Problems at the Department of Veterans Affairs Lead to Resignation

The recent resignation of Eric Shinseki, Secretary of the Department of Veterans Affairs (VA), puts an intense spotlight on problems in the VA. However, many observers do not believe that the problems were entirely of Shinseki's creation. After all, the retired general implemented policies that significantly reduced the backlog of disability claims. Nevertheless, many veterans' claims for disability benefits are still stuck in the backlog. This, combined with recently revealed problems at the Phoenix VA medical center, created an untenable situation that would have required the resignation of anyone in Shinseki's position.

There have been many criticisms and calls for Shinseki's resignation in the past few years, prompted especially by the backlog in disability claims that reached over 600, 000 pending claims as recently as March of 2013, according to VA reports. However, because of the steady progress made by the VA in reducing the backlog, reported to be 283,762 claims at the end of May, 2014, Shinseki successfully fended off calls for his resignation.

The improvement was the result of both internal and external factors. Changes within the VA that included mandatory overtime for claims processors, and a gradual reduction in claims as the wars in Afghanistan and Iraq wound down, helped improve the situation. Additionally, the flood of Vietnam-era vets who were able to submit new claims for Agent Orange-related illnesses and conditions began to decline, reducing still further the number of active claims.

So why did General Shinseki resign? The tipping point was reached when the Inspector General's office released a report detailing a scheme at the Phoenix VA medical center that hid the long wait times endured by veterans seeking treatment. The Veterans Health Administration requires that clinics and hospitals give veterans appointments in a timely way, usually about two weeks after requesting an appointment. However, the Phoenix VA developed a shadow scheduling system that hid the real waiting times for vets seeking appointments. Many veterans waited for more than a year for an appointment with a physician, and it is possible that at least 40 veterans died while waiting for appointments at the Phoenix facility.

It turns out that problems at the Phoenix VA medical center may be only the tip of the iceberg. NBC News reported that at least 10 other facilities in eight states and Washington, D.C., forced veterans to wait so long that some may have died. For example, a 2013 Inspector General's report showed what it referred to as a "disturbing set of events" at the medical center in Columbia, South Carolina. Apparently over 50 veterans had a delayed diagnosis of colon cancer and some died as a result.

Problems at VA medical centers did not begin in 2013, nor were the problems unknown until then. For example, in 2012 the General Accountability Office (GAO) studied patient care at four VA hospitals around the country, in Los Angeles, Washington, D.C., Dayton, Ohio and Fort Harrison, Montana. The agency determined that the facilities studied had "inadequate oversight of the outpatient scheduling processes" that resulted in problems with scheduling timely appointments. In addition to lax oversight, the GAO noted that the problem was exacerbated by poor training, inconsistent procedures, outdated software and high levels of employee turnover.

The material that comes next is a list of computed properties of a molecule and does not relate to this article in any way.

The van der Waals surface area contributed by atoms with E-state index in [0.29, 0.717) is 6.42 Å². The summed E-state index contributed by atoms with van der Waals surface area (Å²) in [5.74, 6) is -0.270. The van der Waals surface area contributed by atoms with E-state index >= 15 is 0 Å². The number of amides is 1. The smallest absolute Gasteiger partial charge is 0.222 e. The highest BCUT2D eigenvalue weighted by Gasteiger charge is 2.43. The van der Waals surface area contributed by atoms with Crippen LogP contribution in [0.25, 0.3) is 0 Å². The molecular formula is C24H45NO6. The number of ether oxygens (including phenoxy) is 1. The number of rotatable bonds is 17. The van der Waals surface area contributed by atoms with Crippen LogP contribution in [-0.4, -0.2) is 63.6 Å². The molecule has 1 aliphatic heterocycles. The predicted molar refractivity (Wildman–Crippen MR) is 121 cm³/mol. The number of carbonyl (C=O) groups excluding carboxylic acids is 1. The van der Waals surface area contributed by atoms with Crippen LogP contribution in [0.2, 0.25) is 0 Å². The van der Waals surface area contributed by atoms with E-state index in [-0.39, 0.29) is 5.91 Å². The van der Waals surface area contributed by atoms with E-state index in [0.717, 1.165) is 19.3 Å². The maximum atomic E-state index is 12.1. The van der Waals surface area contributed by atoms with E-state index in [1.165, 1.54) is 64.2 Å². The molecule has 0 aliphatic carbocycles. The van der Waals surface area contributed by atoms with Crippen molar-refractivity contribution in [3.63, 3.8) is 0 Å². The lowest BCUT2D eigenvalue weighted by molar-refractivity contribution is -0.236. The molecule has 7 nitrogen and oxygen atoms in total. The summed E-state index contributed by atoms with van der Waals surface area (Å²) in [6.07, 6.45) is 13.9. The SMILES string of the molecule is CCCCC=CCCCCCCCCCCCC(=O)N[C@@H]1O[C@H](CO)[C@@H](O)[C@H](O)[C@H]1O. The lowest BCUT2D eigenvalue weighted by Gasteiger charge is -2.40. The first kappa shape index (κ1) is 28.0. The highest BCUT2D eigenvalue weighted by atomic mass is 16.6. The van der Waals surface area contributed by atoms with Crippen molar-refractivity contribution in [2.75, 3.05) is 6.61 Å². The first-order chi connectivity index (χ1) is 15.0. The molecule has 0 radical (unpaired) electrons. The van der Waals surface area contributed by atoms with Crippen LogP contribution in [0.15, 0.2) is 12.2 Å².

Because scheduling problems were hidden by some medical centers' secret lists, the credibility of the VA self-reporting has been compromised, creating doubt in the minds of many Congressional funders that the department has the ability to address problems and reform itself. For example, the chairman of the House Committee on Veterans' Affairs, Jeff Miller, R-Fla., noted, "...I have no confidence that the department's recently announced Nationwide Access Review will yield results that are either accurate or useful. Given the fact that the department now stands accused of cooking appointment wait time books in multiple locations, an independent review of VA's entire system for ensuring veterans receive timely care is clearly warranted."

Given the lack of confidence in the agency's ability to police itself, Eric Shinsheki's resignation makes sense. However, whether his departure will actually change anything remains to be seen. The basic facts have not changed: The VA is ill-equipped to deal with problems resulting from increased demand and insufficient resources. An external issue, a lack of primary care physicians, simply adds to the agency's problems in some regions of the country, according to observers.

While many in Congress who call for VA reform are sincere, a few observers have noted that some members have opportunistically used the problems of the VA to criticize government-run health care in general. And even congressional leaders who are thought to be supportive of the VA and enthusiastic about government-run health care have suggested that the immediate difficulties of the agency could be solved by allowing vets seeking health care to use private medical facilities at the VA's expense.

Sen. Bernie Sanders, I-Vermont, has co-sponsored a bill that would do just that. His bill would also provide emergency funding to hire doctors and nurses and would forgive student loans for health-care providers who go to work for the VA. Sanders noted that while those who falsified information should be punished, their failings should not be allowed to hide systemic problems within the Department of Veterans Affairs and its health-care system.

Whether a change at the VA comes from solutions such as these or from a gradual decline in the number of veterans seeking health care and other services remains to be seen. What is certain is that the VA now has the full attention not only of Congress, but of the public at large.